For more than a decade I’ve been circling around one pretty basic idea: the open web kicks learning management systems (LMS) asses when it comes to teaching and learning in higher ed. I’ve said it far less succinctly than that on numerous occasions, but my point has always pretty much the same. And Audrey Watter’s nails it with her usual exactitude in a recent talk in Newcastle about the LMS:
The learning management system has shaped a generation’s view of education technology, and I’d contend, shaped it for the worst. It has shaped what many people think ed-tech looks like, how it works, whose needs it suits, what it can do, and why it would do so. The learning management system reflects the technological desires of administrators — it’s right there in the phrase. “Management.” It does not reflect the needs of teachers and learners.
If that’s the case, what are the needs of teachers and learners? Is it presumptuous for a few edtech folks to argue everyone should be using the open web? Probably, but that’s not going to stop us. And I will turn again to Audrey’s recent talk for an excellent reason why:
If we think about new technologies like the Web as facilitating learning networks and as learners and learning communities as nodes on those networks, we can see a very different “shape,” if you will, to education technology than what the learning management system enables.
The web as learning network that isn’t an insulated, hierarchical reproduction of a managed system is a reality higher ed seems to be hell bent on resisting. Why can’t we imagine, for even a moment, the idea of user as developer that was prevalent in the early days of the web. Once upon a time we explored HTML and used FTP to upload files. Since then, creation on and through the web has gotten much more user-friendly. And, as Gardner Campbell notes in his essay on The Personal Cyberinfrastructure, we have arrived at a moment where a student can and should be the sysadmin of their education. The same holds true for faculty. What’s more, with extensive experience over the last two years helping more than 1000 faculty, staff and students get their own domain and web hosting through UMW’s Domain of One’s Own project, I can confidently say it’s easier than ever. And, to visually quote Amy Burvall, it moves us towards a technical infrastructure that privileges “self over system.”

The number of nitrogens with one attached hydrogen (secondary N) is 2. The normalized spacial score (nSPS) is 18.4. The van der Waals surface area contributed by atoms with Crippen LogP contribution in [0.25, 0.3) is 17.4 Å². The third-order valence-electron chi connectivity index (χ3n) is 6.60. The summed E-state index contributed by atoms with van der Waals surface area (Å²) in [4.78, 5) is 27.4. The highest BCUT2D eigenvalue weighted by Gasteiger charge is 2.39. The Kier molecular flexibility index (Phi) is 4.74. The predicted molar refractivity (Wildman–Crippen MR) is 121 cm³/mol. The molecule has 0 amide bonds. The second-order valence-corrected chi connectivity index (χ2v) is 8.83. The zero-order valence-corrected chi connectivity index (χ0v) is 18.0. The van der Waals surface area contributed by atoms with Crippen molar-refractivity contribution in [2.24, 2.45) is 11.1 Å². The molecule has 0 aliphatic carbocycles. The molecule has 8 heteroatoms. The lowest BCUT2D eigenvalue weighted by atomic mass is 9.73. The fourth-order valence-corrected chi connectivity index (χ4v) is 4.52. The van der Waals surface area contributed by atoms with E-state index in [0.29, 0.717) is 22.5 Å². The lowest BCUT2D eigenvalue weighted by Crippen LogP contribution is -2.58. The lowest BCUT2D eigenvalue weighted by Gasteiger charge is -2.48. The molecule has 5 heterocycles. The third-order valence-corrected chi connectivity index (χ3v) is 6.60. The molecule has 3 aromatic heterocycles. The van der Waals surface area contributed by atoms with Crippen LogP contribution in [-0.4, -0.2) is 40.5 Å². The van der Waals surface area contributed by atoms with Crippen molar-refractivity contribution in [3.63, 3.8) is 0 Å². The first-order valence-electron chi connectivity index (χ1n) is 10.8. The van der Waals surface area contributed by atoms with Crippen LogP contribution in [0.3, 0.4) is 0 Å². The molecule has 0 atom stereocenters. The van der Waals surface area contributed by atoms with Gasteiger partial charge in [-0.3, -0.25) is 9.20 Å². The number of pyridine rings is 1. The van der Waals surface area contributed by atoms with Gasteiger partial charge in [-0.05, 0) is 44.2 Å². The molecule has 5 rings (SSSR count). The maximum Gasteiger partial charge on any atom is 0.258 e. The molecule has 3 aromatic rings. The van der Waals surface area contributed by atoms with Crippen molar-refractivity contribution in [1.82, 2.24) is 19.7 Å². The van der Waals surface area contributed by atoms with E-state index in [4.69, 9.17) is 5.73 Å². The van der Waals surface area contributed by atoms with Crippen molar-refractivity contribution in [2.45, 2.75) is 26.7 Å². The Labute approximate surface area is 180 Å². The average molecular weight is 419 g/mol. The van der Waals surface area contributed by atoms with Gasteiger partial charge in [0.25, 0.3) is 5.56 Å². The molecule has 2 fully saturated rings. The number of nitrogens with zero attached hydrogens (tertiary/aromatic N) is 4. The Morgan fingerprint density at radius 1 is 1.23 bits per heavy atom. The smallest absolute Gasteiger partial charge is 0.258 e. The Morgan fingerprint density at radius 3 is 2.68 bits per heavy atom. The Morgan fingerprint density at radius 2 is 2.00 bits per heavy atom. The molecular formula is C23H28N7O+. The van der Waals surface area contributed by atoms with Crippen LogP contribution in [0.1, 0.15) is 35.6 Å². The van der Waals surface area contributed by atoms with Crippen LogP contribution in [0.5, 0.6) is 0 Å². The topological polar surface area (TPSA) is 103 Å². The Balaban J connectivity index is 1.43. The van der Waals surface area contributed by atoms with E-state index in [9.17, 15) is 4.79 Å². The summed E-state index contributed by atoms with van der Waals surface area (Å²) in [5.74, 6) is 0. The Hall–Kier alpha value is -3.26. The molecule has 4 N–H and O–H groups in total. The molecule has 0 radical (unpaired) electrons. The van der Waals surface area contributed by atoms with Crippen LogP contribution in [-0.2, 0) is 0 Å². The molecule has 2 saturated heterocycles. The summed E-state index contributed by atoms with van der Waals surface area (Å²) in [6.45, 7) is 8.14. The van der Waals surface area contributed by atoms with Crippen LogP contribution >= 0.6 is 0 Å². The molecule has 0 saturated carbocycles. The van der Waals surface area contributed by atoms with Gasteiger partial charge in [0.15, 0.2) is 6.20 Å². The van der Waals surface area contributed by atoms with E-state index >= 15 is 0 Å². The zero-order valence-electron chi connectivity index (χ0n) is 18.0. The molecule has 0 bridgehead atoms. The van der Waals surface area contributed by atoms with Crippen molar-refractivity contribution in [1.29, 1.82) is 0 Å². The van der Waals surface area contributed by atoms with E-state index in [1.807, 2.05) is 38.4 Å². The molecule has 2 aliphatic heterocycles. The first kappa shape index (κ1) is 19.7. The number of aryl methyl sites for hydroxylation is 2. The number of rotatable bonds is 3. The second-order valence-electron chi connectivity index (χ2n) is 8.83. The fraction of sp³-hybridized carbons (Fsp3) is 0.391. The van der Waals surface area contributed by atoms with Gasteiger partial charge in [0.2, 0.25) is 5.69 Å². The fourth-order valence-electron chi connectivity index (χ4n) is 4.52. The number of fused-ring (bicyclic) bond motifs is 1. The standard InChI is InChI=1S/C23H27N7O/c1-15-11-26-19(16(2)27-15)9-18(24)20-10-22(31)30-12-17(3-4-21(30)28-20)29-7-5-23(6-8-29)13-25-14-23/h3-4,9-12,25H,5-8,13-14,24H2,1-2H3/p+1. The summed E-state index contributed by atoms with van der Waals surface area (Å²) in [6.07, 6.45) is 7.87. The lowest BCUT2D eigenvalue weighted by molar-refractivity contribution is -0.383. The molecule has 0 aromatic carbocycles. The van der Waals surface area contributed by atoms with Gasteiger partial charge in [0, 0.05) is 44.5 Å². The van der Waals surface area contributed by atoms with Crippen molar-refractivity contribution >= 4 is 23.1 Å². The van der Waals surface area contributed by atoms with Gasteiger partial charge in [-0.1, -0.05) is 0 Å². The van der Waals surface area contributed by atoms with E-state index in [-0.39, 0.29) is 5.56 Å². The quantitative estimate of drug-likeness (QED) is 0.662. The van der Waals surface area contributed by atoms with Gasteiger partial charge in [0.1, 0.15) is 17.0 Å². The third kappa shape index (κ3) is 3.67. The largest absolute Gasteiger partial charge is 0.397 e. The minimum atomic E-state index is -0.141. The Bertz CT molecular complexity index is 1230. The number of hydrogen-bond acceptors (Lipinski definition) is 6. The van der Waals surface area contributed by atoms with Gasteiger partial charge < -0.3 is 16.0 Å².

And while ease and convenience can’t be underestimated for faculty, it’s the personal and professional opportunities available that are truly compelling: building your online identity, networking within your discipline, and designing curriculum centered around digital fluency. It seems to be a foregone conclusion that online learning, hybrid courses, and digitally rich classrooms are the future, yet the systems we provide to support this inevitable reality do little to nothing to reinforce any of the most basic rights of students, faculty, and staff.
- Do you have control over your data? (Domains is about as FERPA compliant as you can get!)
- Is the work you do in any given system easily exportable and ultimately affordable beyond your university experience?
- Do you have the freedom to customize your online learning environment?
We have been working hard at UMW to start answering these questions. And having worked with more than 75 faculty over the last two years, and almost 1000 students, we’ve been able to answer yes to all three. This is the “singleness of purpose” driving the work we’re doing at UMW. We see open sources publishing platforms like UMW Blogs, courses like ds106, and campus-wide initiatives like UMW Domains as compelling examples of resistance to higher ed’s fifteen year addiction to the LMS.
And the shift starts pretty simply. The path to empowerment is through acknowledging and reclaiming ownership of your world online. Over the course of the next 12 weeks I’m committed to help any and all faculty playing along with Connected Courses get up and running with their own domain and web hosting. This was the impetus behind the original vision of the course: create resources for faculty who wanted to build a course-hub on their own domain like the one Howard Rheingold and I worked through in this three part video series. Those videos were the beginning of a larger idea of creating resources that would support faculty interested in setting up their own domain and web hosting.
To that end, we created the Connected Courses documentation that provides an overview of web hosting, domains, as well as ton of specifics about CPanel, WordPress, and more. If you ever wanted to dig into managing your digital life online but never felt comfortable based on time investment and support, this is your lucky semester! Use any web hosting service you like, but the documentation above is specific to the CPanel GUI interface for managing your slice of a server. Also, if you want targeted support for your web space, I recommend starting out with Reclaim Hosting. Full disclosure: this is hosting service Tim Owens and I run, and I recommend it because it means we can help you in very targeted ways.
So, as you follow along for the next twelve weeks consider this an opportunity to fully explore the tools available to create and manage your own space online.